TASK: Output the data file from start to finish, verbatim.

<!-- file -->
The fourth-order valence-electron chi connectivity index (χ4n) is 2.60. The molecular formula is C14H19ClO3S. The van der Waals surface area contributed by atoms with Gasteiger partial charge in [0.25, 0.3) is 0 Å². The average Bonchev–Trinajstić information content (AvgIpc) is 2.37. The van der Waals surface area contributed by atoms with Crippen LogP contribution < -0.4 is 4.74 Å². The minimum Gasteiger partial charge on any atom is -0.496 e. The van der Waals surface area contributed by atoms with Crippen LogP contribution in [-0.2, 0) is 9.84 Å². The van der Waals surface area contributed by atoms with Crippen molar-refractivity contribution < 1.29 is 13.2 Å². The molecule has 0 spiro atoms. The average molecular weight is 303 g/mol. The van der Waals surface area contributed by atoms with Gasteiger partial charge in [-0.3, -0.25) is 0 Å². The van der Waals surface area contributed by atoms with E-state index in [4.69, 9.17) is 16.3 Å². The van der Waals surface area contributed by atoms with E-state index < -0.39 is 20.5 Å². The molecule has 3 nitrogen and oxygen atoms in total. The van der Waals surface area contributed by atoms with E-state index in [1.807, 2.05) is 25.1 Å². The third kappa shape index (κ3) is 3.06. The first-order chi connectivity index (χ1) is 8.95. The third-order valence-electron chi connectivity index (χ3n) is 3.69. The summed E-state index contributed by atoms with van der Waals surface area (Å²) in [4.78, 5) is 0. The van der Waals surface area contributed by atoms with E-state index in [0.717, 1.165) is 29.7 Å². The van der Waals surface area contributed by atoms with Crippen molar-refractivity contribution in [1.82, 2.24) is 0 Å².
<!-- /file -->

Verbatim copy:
The fourth-order valence-electron chi connectivity index (χ4n) is 2.60. The molecular formula is C14H19ClO3S. The van der Waals surface area contributed by atoms with Gasteiger partial charge in [0.25, 0.3) is 0 Å². The average Bonchev–Trinajstić information content (AvgIpc) is 2.37. The van der Waals surface area contributed by atoms with Crippen LogP contribution < -0.4 is 4.74 Å². The minimum Gasteiger partial charge on any atom is -0.496 e. The van der Waals surface area contributed by atoms with Crippen LogP contribution in [-0.2, 0) is 9.84 Å². The van der Waals surface area contributed by atoms with Crippen molar-refractivity contribution < 1.29 is 13.2 Å². The molecule has 0 spiro atoms. The average molecular weight is 303 g/mol. The van der Waals surface area contributed by atoms with Gasteiger partial charge in [-0.3, -0.25) is 0 Å². The van der Waals surface area contributed by atoms with E-state index in [4.69, 9.17) is 16.3 Å². The van der Waals surface area contributed by atoms with E-state index < -0.39 is 20.5 Å². The molecule has 3 nitrogen and oxygen atoms in total. The van der Waals surface area contributed by atoms with E-state index in [1.807, 2.05) is 25.1 Å². The third kappa shape index (κ3) is 3.06. The first-order chi connectivity index (χ1) is 8.95. The third-order valence-electron chi connectivity index (χ3n) is 3.69. The summed E-state index contributed by atoms with van der Waals surface area (Å²) in [4.78, 5) is 0. The van der Waals surface area contributed by atoms with E-state index in [0.717, 1.165) is 29.7 Å². The van der Waals surface area contributed by atoms with Crippen molar-refractivity contribution in [1.82, 2.24) is 0 Å².